On Tuesday the Senate voted 51-48 to end a Republican filibuster of the Employee Free Choice Act (EFCA), which would strengthen workers' right to choose a union. The House of Representatives had already passed the bill by a vote of 263-146 on March 1. According to Senate rules, however, supporters of the legislation need a super-majority of 60 votes to "invoke cloture" ( i.e., to end the filibuster). Thus, Congress will likely take no further action on the bill until after the 2008 elections.
It would be wrong to consider the Senate vote a defeat for supporters of the measure. Quite the opposite - 12 months ago, few observers would have predicted that by June 2007, EFCA would have won the support of a majority in both Houses of Congress. Supporters of the bill have always considered their effort part of a three year legislative campaign, the end goal being enactment of EFCA by summer 2009, assuming, of course, that the Democrats win control of the White House and retain control of the Congress in the November 2008 elections.
Even if that were the outcome of the 2008 elections, however, EFCA supporters will face an uphill task gaining 60 votes in the Senate. For three decades, this super-majority requirement has presented the biggest obstacle to the modernization of our antiquated and increasingly irrelevant labor law. Labor law reform is a "no compromise" issue for the business community and its Republican allies in the Congress. Tuesday's vote was not the first time that Senate Republicans have filibustered a labor law reform proposal - they twice filibustered a bill strengthening workers' rights in the 1970s and one outlawing the permanent replacement of strikers in the 1990s -- nor will it be the last.
The case for stronger legal protection for workers' rights is compelling. The US system of union recognition is the most cumbersome in the developed world, and it provides the weakest protections for workers' right to choose a union. Employer intimidation is endemic, and there are now about 60 million Americans who want a union but can't get one, according to the eminent Harvard economist, Richard Freeman. EFCA would remedy that situation by imposing greater penalties on employers who discriminate against union supporters, providing for mediation and arbitration when employers and unions fail to negotiate first contracts, and allowing workers to form a union when over 50 percent sign union membership cards.
EFCA opponents have seized upon this final provision allowing for "card check" recognition of unions to label the measure an unprecedented and anti-democratic power grab by Big Labor. But contrary to their vitriolic rhetoric, card check recognition is neither unprecedented nor anti-democratic. A system of card check recognition has operated successfully in the United Kingdom since the enactment of the Employment Relations Act in 2000. This law allows the UK equivalent of the National Labor Relations Board to certify a union when over 50 percent of workers sign union membership cards, or call an election if it believes this is in the interests of good industrial relations. In practice, however, the board rarely requires an election when a majority of workers have signed union membership cards.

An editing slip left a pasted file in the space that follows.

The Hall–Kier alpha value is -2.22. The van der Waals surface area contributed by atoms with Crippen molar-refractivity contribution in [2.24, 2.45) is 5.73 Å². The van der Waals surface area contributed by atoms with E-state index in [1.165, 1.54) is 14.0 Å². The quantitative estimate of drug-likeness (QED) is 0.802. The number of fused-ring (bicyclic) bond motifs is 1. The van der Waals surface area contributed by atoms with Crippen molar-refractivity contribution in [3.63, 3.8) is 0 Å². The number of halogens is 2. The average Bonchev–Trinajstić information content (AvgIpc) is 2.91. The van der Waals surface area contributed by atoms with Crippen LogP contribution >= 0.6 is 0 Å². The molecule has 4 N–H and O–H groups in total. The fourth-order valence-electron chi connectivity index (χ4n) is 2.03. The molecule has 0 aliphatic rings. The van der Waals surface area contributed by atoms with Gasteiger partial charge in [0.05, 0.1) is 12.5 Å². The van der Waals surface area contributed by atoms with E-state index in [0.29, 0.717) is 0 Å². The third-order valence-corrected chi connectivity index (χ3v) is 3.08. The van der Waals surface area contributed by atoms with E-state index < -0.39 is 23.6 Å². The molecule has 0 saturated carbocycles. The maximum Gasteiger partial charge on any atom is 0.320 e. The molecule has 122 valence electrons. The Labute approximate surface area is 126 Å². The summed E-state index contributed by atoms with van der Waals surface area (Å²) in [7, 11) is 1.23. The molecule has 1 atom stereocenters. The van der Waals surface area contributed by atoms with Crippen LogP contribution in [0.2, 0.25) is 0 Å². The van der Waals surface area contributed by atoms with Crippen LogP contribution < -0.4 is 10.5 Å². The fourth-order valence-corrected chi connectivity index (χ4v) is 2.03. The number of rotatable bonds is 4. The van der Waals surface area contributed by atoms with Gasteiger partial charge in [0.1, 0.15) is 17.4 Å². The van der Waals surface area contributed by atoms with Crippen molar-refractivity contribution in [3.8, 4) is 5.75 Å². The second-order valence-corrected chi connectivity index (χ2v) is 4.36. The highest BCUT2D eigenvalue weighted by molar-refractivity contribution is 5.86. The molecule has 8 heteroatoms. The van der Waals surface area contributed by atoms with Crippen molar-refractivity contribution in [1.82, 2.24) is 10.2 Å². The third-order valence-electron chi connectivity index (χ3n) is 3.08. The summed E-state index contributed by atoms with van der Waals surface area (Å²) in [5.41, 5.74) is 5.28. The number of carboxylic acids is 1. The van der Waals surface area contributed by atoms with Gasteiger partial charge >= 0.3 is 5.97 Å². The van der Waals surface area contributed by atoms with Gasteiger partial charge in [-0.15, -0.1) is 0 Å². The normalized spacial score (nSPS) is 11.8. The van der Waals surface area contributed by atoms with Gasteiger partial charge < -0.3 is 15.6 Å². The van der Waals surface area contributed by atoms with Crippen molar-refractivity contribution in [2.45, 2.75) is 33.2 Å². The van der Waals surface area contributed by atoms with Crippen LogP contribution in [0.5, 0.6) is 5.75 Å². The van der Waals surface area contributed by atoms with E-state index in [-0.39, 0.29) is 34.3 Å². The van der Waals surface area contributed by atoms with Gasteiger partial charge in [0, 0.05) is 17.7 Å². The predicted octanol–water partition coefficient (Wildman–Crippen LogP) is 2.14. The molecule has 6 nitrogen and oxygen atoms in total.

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Card check recognition for unions also operates at the federal level in Canada and in several Canadian provinces. As in the UK, card check laws have not resulted in any significant problems in Canada. Even in those provinces that require secret ballot elections prior to union certification, elections are held quickly and employer behavior is regulated tightly. For complex historical and cultural reasons, moreover, few UK and Canadian employers are as anti-union as their US counterparts. As a result of these card check laws, employer coercion during union organizing campaign is much less of a problem in the UK and Canada than it is in the US.
Nor is it only other countries that consider card check recognition good public policy. Many US lawmakers believe this, too, and card check is the norm for large numbers of American workers who are not covered by the National Labor Relations Act. Workers who have formed unions under card check laws include state and local public sector workers in Alaska, California, Illinois, New Jersey, New Mexico, New York, and Ohio, and charter school, Indian gaming, public sector higher education and trial court employees in several states. And voluntary card check agreements are increasingly common and viewed as "best practice" in those sectors of the private workforce in which unions and management have developed long-term, cooperative relationships. Corporations such as Cingular Wireless, Kaiser Permanente and Allina health care system recognize the benefits of card check recognition and cooperative labor-management relations.
So what are the prospects for the enactment of EFCA? Past experience suggests that the window of opportunity, if it does emerge after the 2008 elections, will be brief, so action will need to be swift - immediately after the first 100 days in office. EFCA supporters must enlist the assistance of as many non-labor allies as possible, and frame the debate in broad terms, stressing that unions and collective bargaining - which greatly expand access to employer healthcare and pension schemes -- are critical to restoring the American Dream and revitalizing the imperiled middle-class.
But even all that might not be enough. Just as they did on Tuesday, the business community and its allies in the Senate may be able to employ the filibuster one more time to undermine this effort to protect workers' right to choose a union.